When I owned a car, I tried to imbue it with the power to cause permanent hearing damage. Thankfully it didn't work, and I still have my hearing. I also still have some of the speakers, including a pair of Pioneer TS-A6968 6x9" coaxials. I wanted to take advantage of the fact that they are oval - exactly the same shape as the cross section of a cylinder cut at 45° - by mounting them on the end of some cylindrical enclosures. However, I could never work out how to fabricate a suitably shaped baffle by hand. I'm living in the future now though, where we can conjure objects of arbitrary shape at will using a process called 3D printing.
To design the baffle, I used a program called OpenSCAD. It's perfect for a programmer like me, as it allows objects to be defined by writing instructions as text, like a programming language. To form a baffle, I needed a hollow cylinder cut at 45° with a hole for the speaker to fit into, and on the bottom a bit that will fit into a tube. This is what the code looks like:
OpenSCAD can turn that into a 3D object, like this:
I don't have a 3D printer, so I had to find someone else to print it for me. I looked at a few companies that offer 3D printing services, and found that not all will print something of this size, and many of those have prohibitively high prices. In the end I used Lancashire3D, who are more reasonably priced. Having little experience with 3D printing at all, I wasn't sure how well it would turn out, so I was pleased when I received this:
It's slightly rough on the inside at the top where it overhangs, but everything else looks nearly perfect. Most importantly, the dimensions are accurate. Although I deliberately chose to have it printed at the lowest possible resolution (0.3mm) so that it would look 3D printed (it's cheaper too), it actually looks quite smooth until you get close.
Huge cardboard tubes are readily available in the form of postal tubes, often coming with plastic end-caps. They are quite thin, which isn't ideal for speakers, but they are cheap and easy to cut. I wasn't quite sure how much I would need, so I bought a pair of really long tubes.
As a first step to determining how long the tubes would have to be cut, I tried measuring the speakers' impedance, just to see what the resonant frequency is. I did that by placing a 10Ω resistor in series, applying a sine wave sweep with a signal generator, and measuring the ratio of the voltage across the speaker and series resistor. I repeated the process for both speakers, and plotted the results.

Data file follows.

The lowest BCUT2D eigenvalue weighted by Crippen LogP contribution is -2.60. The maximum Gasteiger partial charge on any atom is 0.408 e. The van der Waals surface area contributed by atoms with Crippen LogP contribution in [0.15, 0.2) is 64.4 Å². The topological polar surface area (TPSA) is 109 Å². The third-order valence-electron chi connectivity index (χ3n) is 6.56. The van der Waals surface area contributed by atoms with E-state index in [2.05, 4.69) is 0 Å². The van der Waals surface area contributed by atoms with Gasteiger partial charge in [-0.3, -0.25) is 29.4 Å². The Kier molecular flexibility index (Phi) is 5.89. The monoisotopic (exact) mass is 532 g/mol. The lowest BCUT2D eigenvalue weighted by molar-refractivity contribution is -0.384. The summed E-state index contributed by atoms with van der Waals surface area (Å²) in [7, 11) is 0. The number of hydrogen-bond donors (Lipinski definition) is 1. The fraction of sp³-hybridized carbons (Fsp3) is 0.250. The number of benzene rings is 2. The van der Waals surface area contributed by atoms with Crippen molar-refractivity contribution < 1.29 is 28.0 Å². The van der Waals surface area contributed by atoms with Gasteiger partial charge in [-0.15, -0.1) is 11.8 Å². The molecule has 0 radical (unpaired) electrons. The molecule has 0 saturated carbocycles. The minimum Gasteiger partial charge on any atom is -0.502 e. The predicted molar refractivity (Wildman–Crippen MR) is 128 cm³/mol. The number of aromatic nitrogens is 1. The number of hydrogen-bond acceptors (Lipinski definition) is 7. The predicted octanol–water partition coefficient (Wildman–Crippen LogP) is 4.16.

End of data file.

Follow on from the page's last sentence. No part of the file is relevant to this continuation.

Ok, they are significantly different, and that lump on the side is a bit odd. Nevermind though, they are old and well used, so they're not going to be perfect. Maybe if I just forget about measuring the driver parameters, and measure their frequency response in the tubes directly...
I took these measurements using REW, with a UMIK-2 microphone placed on-axis at a distance of about 15cm. There are really strong peaks and dips from about 100Hz and up, which is expected since cylinders resonate strongly. That's ok, as there are ways of damping it. There's also significantly increased output starting around 10kHz. Hopefully that's only because the tweeter is beaming on-axis, and it will be better off-axis. The two speakers have more or less the same frequency response, so the difference in impedance isn't causing a problem.
Next, measurements with the length of the tube reduced to 33cm (I took a few at other lengths too, but there's no point showing them all).
That looks like it might be useable, but it's hard to tell with that pipe resonance getting in the way, so the next step is to apply some damping. Usually I would use polyseter wadding for this, but I didn't have any, so I grabbed the closest thing available, which was an old fleece jacket, and crammed it inside.
Much better. There's still a bit of a dip down at 70Hz (room interaction?), but these are going to be used as surround speakers, so they won't have to reproduce much down there.
With the way they are mounted, these speakers are always going to be heard at least 45° off-axis vertically, so that's what I measured next, at the same distance.
Oh dear, it doesn't look nice at 2.4kHz and 8.5kHz. That's probably because the crossover consists of just a capacitor, which means all three drivers overlap in frequency reponse a lot, leading to comb filtering. On the plus side, the response above 10kHz is lower, and the dip at 70Hz is gone. It's good enough.
Not much to say about this. I cut the tubes to length (which is easy to do with just a sharp knife), painted them with ordinary emulsion, glued the baffles in with PVA wood glue, and used the standard plastic end-caps to cover the other ends. I used binding posts on the back for connecting to the speaker cable.
The speakers are used as the rear pair in our sitting room, mainly for watching TV and films. One corner of the room has a shelf at a suitable height to put a speaker on. The other side does not, so I made a tall stand from the remaining length of cardboard tube.
Surround speakers mostly only emit ambient sounds, so you're often not even consciously aware that they are producing sound at all. This makes it hard to get an impression of what they sound like. They seem alright though. Used in this role, most of the shortcomings of this sort of coaxial car speaker are masked, as the sound they produce is reflected off the walls and ceiling rather than heard directly. It's no coincidence that this is what typically happens in a car too, where speakers mounted on the rear parcel shelf bounce sound off the rear windscreen.